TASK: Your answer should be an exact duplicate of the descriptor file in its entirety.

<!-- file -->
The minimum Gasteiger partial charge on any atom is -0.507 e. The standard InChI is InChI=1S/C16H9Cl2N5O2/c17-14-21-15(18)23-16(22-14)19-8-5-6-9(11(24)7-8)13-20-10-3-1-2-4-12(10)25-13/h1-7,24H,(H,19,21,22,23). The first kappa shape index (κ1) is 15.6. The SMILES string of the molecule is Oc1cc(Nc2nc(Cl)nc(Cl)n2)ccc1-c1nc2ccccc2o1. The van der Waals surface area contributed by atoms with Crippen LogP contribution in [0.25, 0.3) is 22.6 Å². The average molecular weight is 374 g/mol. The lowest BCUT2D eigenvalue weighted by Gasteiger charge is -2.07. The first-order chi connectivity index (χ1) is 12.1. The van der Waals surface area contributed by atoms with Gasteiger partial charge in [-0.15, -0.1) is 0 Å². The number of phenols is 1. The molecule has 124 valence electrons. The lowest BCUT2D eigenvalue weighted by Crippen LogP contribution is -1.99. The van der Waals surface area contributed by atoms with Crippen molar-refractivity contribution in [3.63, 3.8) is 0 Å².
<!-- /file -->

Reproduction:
The minimum Gasteiger partial charge on any atom is -0.507 e. The standard InChI is InChI=1S/C16H9Cl2N5O2/c17-14-21-15(18)23-16(22-14)19-8-5-6-9(11(24)7-8)13-20-10-3-1-2-4-12(10)25-13/h1-7,24H,(H,19,21,22,23). The first kappa shape index (κ1) is 15.6. The SMILES string of the molecule is Oc1cc(Nc2nc(Cl)nc(Cl)n2)ccc1-c1nc2ccccc2o1. The van der Waals surface area contributed by atoms with Crippen LogP contribution in [0.25, 0.3) is 22.6 Å². The average molecular weight is 374 g/mol. The lowest BCUT2D eigenvalue weighted by Gasteiger charge is -2.07. The first-order chi connectivity index (χ1) is 12.1. The van der Waals surface area contributed by atoms with Gasteiger partial charge in [-0.15, -0.1) is 0 Å². The number of phenols is 1. The molecule has 124 valence electrons. The lowest BCUT2D eigenvalue weighted by Crippen LogP contribution is -1.99. The van der Waals surface area contributed by atoms with Crippen molar-refractivity contribution in [3.63, 3.8) is 0 Å².